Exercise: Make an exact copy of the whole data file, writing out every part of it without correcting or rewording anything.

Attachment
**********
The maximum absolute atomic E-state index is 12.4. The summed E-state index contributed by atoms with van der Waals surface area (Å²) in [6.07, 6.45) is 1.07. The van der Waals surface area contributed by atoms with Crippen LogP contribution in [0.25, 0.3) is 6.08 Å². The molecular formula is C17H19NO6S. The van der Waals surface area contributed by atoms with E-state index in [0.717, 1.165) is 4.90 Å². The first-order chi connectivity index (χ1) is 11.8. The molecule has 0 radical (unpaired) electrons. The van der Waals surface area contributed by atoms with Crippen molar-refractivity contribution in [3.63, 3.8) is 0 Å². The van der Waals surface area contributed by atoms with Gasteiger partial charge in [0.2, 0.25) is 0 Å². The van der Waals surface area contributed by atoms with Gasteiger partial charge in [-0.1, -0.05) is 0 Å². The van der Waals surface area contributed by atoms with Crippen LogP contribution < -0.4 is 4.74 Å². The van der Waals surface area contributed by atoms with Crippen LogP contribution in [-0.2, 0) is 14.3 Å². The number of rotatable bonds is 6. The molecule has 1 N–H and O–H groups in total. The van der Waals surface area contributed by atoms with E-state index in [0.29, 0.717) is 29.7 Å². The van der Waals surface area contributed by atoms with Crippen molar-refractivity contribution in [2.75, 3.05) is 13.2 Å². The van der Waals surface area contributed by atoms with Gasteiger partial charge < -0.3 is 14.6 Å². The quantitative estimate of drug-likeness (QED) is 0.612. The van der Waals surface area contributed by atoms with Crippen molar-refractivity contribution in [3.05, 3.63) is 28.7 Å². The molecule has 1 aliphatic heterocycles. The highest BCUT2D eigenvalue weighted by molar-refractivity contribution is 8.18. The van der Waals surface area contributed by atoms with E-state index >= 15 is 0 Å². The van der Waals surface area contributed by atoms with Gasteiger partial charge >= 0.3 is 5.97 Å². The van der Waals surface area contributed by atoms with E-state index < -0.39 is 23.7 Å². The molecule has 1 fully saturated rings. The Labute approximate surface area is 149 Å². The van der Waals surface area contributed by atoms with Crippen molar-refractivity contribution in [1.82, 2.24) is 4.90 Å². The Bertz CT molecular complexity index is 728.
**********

The maximum absolute atomic E-state index is 12.4. The summed E-state index contributed by atoms with van der Waals surface area (Å²) in [6.07, 6.45) is 1.07. The van der Waals surface area contributed by atoms with Crippen LogP contribution in [0.25, 0.3) is 6.08 Å². The molecular formula is C17H19NO6S. The van der Waals surface area contributed by atoms with E-state index in [0.717, 1.165) is 4.90 Å². The first-order chi connectivity index (χ1) is 11.8. The molecule has 0 radical (unpaired) electrons. The van der Waals surface area contributed by atoms with Crippen molar-refractivity contribution in [3.63, 3.8) is 0 Å². The van der Waals surface area contributed by atoms with Gasteiger partial charge in [0.2, 0.25) is 0 Å². The van der Waals surface area contributed by atoms with Gasteiger partial charge in [-0.1, -0.05) is 0 Å². The van der Waals surface area contributed by atoms with Crippen LogP contribution < -0.4 is 4.74 Å². The van der Waals surface area contributed by atoms with Crippen LogP contribution in [-0.2, 0) is 14.3 Å². The number of rotatable bonds is 6. The molecule has 1 N–H and O–H groups in total. The van der Waals surface area contributed by atoms with E-state index in [0.29, 0.717) is 29.7 Å². The van der Waals surface area contributed by atoms with Crippen molar-refractivity contribution in [2.75, 3.05) is 13.2 Å². The van der Waals surface area contributed by atoms with Gasteiger partial charge < -0.3 is 14.6 Å². The quantitative estimate of drug-likeness (QED) is 0.612. The van der Waals surface area contributed by atoms with Crippen molar-refractivity contribution in [3.05, 3.63) is 28.7 Å². The molecule has 1 aliphatic heterocycles. The highest BCUT2D eigenvalue weighted by molar-refractivity contribution is 8.18. The van der Waals surface area contributed by atoms with E-state index >= 15 is 0 Å². The van der Waals surface area contributed by atoms with Gasteiger partial charge >= 0.3 is 5.97 Å². The van der Waals surface area contributed by atoms with E-state index < -0.39 is 23.7 Å². The molecule has 1 fully saturated rings. The Labute approximate surface area is 149 Å². The van der Waals surface area contributed by atoms with Crippen molar-refractivity contribution in [1.82, 2.24) is 4.90 Å². The Bertz CT molecular complexity index is 728.